I’m very sorry it’s been so long between posts. Between the new job, the recent move, Wall Street being mauled by a herd of wild bears, and the election, I’ve been busy.
I try not to talk too much about politics on this blog, but it’s only natural during an election year. Most disturbing to me, working in a Catholic school as I do, is the number of coworkers who seemed to so easily sell their vote to Obama as soon as the economy turned. I’m staunchly, unapologetically pro-life, and the senseless slaughter of 1.4 to 2.1 million babies a year is the greatest social justice issue of our generation, and in magnitude represents an evil greater than no other this country has ever faced (with the possible exception of slavery).
Given that the next president will likely choose 1-2 supreme court justices, and therefore determine the course of the abortion issue for the next decade or more, it remains the most important issue of this election.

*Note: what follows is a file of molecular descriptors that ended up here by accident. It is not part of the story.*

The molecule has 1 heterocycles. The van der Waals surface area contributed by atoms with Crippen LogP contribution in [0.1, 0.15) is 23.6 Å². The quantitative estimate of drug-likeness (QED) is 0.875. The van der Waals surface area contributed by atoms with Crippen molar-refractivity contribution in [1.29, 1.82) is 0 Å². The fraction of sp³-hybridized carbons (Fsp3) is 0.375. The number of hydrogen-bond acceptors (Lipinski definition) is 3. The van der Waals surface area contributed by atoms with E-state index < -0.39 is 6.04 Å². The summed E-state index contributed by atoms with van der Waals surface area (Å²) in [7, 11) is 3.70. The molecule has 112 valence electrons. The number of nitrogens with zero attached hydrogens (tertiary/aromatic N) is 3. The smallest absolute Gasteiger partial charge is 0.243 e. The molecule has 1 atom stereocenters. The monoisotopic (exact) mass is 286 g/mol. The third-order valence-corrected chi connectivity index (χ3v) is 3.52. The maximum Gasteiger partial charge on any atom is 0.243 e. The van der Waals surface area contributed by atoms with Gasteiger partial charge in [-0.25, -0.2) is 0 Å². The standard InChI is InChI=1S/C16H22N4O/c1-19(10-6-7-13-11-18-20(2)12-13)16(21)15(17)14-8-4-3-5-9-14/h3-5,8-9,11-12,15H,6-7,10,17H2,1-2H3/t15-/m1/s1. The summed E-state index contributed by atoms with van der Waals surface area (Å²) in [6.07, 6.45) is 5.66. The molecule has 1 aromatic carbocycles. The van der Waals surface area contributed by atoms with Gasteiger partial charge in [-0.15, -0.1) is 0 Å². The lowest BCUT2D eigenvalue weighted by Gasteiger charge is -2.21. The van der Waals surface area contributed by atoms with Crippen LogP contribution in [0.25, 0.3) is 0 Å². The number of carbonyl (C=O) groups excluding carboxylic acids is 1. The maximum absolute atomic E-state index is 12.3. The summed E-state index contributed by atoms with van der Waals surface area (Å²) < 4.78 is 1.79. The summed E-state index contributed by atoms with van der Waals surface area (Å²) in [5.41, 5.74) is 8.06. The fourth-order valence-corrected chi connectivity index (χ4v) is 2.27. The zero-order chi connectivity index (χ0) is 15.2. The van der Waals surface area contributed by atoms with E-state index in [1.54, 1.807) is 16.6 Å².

For that reason, as I’ve unabashadly informed my students (without mentioning who exactly I’m voting for), I will never vote for a pro-choice candidate for president. McCain is far from the ideal pro-life vote, with his irrational support of unproven embryonic stem cell research, but he’s nowhere near the disaster that Obama would be (who’d roll back every advance we’ve made, and didn’t even support measures like the “Born Alive Infant Protection Act”–a measure even Hillary Clinton and Ted Kennedy passed).
For a Catholic, who knows and values the sanctity of innocent babies–who are members of the Body of Christ–to sell your vote out of economic self-interest is an extreme act of betrayal. In fact, I think it puts many Catholics (including some I consider friends) in the same company as someone else who sold the body of Christ “for the (economic) good of the nation”… His name was Judas Iscariot*.
*I’m mindful of alternate theories that suggest ways for the betrayal of Judas to be less dastardly, including the sympathetic view that he fully expected Christ to manifest his awesome power, shatter his bonds, and overthrow the Romans. Even those accounts that paint Judas as not-quite-evil acknowledge that his good intentions were tragically misguided, and so I find even in this interpretation a fitting metaphor for the misguided, but-not-quite evil (and not-quite-scientifically literate) Catholic supporter of Obama.